He calmly sits there with his colourful reading glasses, white T-shirt, keychain on his pants and a pile of dense notes scribbled with Hebrew letters. He drinks his water with a very humble modesty and asks what he should tell about his life: “The short or the long version? My life is in fact very interesting.” Tal Lev is the owner of Café Spinoza, a Budapest institution in Dob utca in the Jewish Quarter. He also owns the Cuban restaurant La Bodeguita del Medio in Fészek Művészklub and manages the restaurant guide Budapest Menü.
Lev was born in Israel, the child of two Jewish refugees of the Second World War. His father was Polish and his mother Russian and he grew up in Haifa. After his service in the Israeli army, he moved to the capital, Jerusalem, to study. He was not a very devoted student; he focused less on learning than the nightlife of the vibrant city.
“Clubs, piano bars, dance halls – they attracted me more than the lectures.” He got to know a few successful restaurant concepts and at the same time studied to become a tour guide. In Israel this is a sought-after and strictly regulated job, and, says Lev, “it’s much more demanding than here”.
Working as a guide he met people from all over the world, and he visited some of them in their home countries. Lev spent several months in the US where he learned about Mexican cuisine, including from the founder of restaurant chain El Torito.
Back in Jerusalem he opened a kosher Mexican restaurant – a big success. Still a tour guide he learned about Hungary and in 1989 he came for his first but not last visit to Budapest. He fell in love with the city but first of all with a woman. She followed him to Israel, they had a son and the restaurant was still running very well. But the peace did not last forever.
In 2001 suicide bombings started in Israel and the tourists did not come any more. There were no more customers for the restaurant. It was a circumstance over which they had no power, and as Jewish writer Baruch Spinoza (after whom the cafe is named) said: “Everything can only be destroyed by an external cause.”
Now separated from the Hungarian girlfriend, Tal Lev returned to Budapest, this time for long term. Driven by ambition, he recognised that finding a good restaurant in the city is a challenge, and founded Budapest Menü, which quickly became one of the city’s most popular restaurant guides.
As the manager of Budapest Menü he was already in contact with the best restaurants in town, so being an Israeli it’s no wonder that he got an offer to take over the poorly performing Spinoza. He changed the concept to comply with his idea of the basic ingredients of a good restaurant: “Basically it’s the little things like a good menu, the correct volume of the music and good service – always with a smile.”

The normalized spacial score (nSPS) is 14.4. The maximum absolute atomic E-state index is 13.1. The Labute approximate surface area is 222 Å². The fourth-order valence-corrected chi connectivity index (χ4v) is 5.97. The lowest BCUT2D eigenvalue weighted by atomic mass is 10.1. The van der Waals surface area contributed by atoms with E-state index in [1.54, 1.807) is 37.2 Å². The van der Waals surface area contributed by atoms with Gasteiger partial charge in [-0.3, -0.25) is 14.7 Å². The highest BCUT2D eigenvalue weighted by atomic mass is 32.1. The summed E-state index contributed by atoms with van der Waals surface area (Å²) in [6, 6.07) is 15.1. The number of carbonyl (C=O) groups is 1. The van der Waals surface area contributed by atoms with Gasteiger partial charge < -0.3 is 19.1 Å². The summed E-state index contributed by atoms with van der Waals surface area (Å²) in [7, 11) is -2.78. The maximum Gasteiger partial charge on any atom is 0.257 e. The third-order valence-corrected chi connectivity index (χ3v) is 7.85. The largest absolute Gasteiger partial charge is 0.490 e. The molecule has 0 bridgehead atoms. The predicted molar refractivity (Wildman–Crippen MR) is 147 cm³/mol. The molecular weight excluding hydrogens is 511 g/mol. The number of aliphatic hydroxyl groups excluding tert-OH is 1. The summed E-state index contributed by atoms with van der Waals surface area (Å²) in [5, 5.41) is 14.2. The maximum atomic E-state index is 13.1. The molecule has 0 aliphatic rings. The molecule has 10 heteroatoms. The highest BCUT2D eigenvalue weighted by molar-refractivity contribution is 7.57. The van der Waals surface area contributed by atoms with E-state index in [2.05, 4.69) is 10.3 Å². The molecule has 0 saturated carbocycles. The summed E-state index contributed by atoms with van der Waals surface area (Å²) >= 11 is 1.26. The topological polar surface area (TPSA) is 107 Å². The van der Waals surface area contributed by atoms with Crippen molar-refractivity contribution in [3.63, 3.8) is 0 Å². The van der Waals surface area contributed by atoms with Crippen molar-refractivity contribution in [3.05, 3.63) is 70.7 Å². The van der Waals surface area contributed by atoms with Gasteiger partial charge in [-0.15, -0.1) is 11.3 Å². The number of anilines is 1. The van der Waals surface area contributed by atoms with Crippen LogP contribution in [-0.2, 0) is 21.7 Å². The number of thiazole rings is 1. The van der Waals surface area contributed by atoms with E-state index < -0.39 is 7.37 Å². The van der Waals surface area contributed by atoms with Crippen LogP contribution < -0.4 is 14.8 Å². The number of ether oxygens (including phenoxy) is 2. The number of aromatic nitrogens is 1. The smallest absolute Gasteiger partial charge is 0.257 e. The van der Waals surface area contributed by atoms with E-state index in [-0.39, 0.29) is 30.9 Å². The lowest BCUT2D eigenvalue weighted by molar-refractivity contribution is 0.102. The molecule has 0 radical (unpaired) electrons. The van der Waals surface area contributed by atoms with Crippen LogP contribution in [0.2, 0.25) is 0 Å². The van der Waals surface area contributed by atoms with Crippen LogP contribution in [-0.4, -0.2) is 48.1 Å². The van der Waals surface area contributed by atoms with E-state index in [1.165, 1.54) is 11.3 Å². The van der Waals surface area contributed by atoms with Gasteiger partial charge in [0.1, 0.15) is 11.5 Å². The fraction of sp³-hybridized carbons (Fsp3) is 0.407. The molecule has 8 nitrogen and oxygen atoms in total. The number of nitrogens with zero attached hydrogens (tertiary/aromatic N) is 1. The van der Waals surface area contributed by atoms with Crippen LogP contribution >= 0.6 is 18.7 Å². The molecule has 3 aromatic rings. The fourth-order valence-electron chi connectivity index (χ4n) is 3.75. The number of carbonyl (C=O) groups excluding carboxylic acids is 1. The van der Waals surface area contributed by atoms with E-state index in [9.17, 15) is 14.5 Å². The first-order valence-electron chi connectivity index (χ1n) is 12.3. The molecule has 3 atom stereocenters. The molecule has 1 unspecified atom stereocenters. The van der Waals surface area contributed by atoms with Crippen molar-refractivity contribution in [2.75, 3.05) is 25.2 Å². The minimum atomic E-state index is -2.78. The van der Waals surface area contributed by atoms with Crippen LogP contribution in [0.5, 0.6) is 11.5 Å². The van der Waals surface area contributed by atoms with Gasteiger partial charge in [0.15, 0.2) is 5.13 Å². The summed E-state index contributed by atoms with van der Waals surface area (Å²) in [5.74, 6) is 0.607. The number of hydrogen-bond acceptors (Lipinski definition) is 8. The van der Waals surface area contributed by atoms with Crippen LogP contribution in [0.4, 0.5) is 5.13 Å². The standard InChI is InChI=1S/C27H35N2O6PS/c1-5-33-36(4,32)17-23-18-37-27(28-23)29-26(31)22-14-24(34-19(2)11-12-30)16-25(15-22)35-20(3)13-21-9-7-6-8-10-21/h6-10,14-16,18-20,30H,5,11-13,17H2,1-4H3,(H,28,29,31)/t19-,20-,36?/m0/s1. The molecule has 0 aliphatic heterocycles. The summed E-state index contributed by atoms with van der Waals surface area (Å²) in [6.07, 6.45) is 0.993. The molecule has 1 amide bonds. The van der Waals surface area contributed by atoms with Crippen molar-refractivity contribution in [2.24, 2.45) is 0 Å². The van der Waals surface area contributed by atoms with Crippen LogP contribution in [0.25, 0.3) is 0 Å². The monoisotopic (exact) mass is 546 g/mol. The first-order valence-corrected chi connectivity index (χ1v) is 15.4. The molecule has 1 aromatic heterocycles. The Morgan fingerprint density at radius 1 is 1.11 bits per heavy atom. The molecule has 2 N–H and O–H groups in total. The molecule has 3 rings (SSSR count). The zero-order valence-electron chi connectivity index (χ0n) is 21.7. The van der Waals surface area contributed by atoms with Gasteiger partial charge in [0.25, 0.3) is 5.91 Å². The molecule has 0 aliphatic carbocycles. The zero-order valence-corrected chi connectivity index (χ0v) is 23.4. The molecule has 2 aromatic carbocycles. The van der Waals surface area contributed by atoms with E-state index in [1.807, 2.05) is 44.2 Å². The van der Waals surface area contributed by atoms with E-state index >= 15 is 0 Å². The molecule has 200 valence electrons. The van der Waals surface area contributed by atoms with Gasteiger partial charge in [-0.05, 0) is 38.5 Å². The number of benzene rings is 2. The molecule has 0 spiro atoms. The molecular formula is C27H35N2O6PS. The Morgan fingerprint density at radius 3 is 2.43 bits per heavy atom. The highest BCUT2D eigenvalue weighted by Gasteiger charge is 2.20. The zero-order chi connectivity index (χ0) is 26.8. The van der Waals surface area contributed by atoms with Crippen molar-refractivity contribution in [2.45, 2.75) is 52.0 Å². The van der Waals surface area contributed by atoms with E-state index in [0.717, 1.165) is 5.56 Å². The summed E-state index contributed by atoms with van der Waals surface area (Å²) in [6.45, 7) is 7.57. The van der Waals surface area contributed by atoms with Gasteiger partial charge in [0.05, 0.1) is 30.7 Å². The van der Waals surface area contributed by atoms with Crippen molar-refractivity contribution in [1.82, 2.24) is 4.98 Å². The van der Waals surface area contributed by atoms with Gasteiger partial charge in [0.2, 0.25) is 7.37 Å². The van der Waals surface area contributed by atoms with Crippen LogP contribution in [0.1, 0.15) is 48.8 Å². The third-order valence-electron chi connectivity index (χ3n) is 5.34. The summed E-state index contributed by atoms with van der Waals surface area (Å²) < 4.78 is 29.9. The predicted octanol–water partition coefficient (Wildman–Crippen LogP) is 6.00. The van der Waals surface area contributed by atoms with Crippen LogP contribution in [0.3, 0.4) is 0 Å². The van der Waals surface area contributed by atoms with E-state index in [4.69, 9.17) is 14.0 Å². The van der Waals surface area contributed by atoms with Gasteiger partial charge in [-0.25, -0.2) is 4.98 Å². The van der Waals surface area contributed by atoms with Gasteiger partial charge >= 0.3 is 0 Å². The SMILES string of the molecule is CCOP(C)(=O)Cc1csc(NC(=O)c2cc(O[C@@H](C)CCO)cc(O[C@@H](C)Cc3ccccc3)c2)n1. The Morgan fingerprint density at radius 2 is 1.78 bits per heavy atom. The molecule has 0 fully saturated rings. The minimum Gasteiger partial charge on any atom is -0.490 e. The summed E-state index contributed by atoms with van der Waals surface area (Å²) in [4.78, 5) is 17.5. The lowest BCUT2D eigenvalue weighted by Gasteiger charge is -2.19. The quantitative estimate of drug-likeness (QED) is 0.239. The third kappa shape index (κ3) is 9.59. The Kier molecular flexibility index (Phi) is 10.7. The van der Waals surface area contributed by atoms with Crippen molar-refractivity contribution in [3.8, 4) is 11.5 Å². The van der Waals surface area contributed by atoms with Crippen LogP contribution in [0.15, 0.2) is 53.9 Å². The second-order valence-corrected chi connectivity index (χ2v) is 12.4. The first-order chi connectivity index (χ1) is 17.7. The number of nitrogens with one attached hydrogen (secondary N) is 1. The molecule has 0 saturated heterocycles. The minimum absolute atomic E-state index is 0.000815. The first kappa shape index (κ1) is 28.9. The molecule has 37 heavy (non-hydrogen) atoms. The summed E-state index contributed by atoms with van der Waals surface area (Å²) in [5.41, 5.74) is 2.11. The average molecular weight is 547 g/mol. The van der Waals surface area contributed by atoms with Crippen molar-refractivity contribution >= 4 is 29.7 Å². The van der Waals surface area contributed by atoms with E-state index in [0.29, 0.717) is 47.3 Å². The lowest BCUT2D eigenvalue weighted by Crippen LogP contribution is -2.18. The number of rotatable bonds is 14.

As such, Spinoza is now running well. One reason is the various cultural activities such as Klezmer concerts on Friday, live piano and theatre performances. Additionally Lev finds it important that “the guests get more than they expected and what they paid for”. The choice of food is composed of Hungarian classics and his favourite Jewish and Mediterranean dishes such as hummus, roasted eggplant or antipasti.
Tal Lev does not practise the Jewish religion very strictly, such as keeping the Sabbath and living kosher, although he celebrates traditional festivals such as Yom Kippur. Spinoza is not a real kosher restaurant but it can be referred to as “kosher-style”, for example there is no pork on the menu but there is no separation of meat and dairy products either.
His other restaurant, La Bodeguita del Medio, is dedicated to Cuban cuisine. The beautiful garden and the live music each night fulfil the goal of giving the customers really more than they expect.
Lev is currently very happy because in addition to the well-running businesses he and his new Hungarian girlfriend have a child, again a son. But he’s still not satisfied. “I have still a lot of plans,” he says. “I am far from being done.”
He has set himself a very ambitious goal to make the La Bodeguita del Medio the most popular restaurant in Europe, and in Spinoza there is still room for improvement. “One day the restaurant will be full – from 8am to midnight.”
Lev also plans to open a hotel. “I prefer a small one, so that I can keep in touch with the guests and the staff.”
This personal contact with guests and employees is very important for him, so he is on the way to his restaurants in the Jewish Quarter each and every day. This is the area that he likes best in the city, a piece of history and culture that you can no longer find in the German cities. He tells us of his girlfriend, who always says, “We are very happy to have the Jews here because they have helped to build the city”.
It is a sentence that certainly applies to Tal Lev, even if he is not fully kosher.